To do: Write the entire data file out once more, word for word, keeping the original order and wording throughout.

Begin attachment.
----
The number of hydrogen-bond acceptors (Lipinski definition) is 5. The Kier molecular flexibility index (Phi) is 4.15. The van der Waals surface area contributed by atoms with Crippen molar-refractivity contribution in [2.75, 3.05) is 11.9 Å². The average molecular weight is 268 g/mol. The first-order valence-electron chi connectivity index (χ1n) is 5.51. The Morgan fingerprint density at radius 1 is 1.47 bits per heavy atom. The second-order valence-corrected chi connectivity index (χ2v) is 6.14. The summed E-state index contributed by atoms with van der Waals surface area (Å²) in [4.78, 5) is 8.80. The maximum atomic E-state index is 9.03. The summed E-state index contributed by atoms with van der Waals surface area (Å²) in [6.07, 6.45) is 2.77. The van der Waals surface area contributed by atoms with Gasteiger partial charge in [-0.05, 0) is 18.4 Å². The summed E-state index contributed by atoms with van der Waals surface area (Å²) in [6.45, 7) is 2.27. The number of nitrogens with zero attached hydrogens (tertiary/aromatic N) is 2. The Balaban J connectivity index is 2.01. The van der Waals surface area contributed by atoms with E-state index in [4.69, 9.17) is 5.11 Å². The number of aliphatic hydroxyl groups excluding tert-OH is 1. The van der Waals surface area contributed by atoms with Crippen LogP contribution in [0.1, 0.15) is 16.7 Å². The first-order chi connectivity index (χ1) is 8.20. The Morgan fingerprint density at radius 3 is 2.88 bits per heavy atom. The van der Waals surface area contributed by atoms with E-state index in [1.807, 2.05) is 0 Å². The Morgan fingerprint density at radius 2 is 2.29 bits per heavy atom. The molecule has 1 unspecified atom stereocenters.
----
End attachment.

The number of hydrogen-bond acceptors (Lipinski definition) is 5. The Kier molecular flexibility index (Phi) is 4.15. The van der Waals surface area contributed by atoms with Crippen molar-refractivity contribution in [2.75, 3.05) is 11.9 Å². The average molecular weight is 268 g/mol. The first-order valence-electron chi connectivity index (χ1n) is 5.51. The Morgan fingerprint density at radius 1 is 1.47 bits per heavy atom. The second-order valence-corrected chi connectivity index (χ2v) is 6.14. The summed E-state index contributed by atoms with van der Waals surface area (Å²) in [4.78, 5) is 8.80. The maximum atomic E-state index is 9.03. The summed E-state index contributed by atoms with van der Waals surface area (Å²) in [6.07, 6.45) is 2.77. The van der Waals surface area contributed by atoms with Gasteiger partial charge in [-0.05, 0) is 18.4 Å². The summed E-state index contributed by atoms with van der Waals surface area (Å²) in [6.45, 7) is 2.27. The number of nitrogens with zero attached hydrogens (tertiary/aromatic N) is 2. The Balaban J connectivity index is 2.01. The van der Waals surface area contributed by atoms with E-state index in [4.69, 9.17) is 5.11 Å². The number of aliphatic hydroxyl groups excluding tert-OH is 1. The van der Waals surface area contributed by atoms with Crippen LogP contribution in [0.1, 0.15) is 16.7 Å². The first-order chi connectivity index (χ1) is 8.20. The Morgan fingerprint density at radius 3 is 2.88 bits per heavy atom. The van der Waals surface area contributed by atoms with E-state index in [1.807, 2.05) is 0 Å². The Morgan fingerprint density at radius 2 is 2.29 bits per heavy atom. The molecule has 1 unspecified atom stereocenters.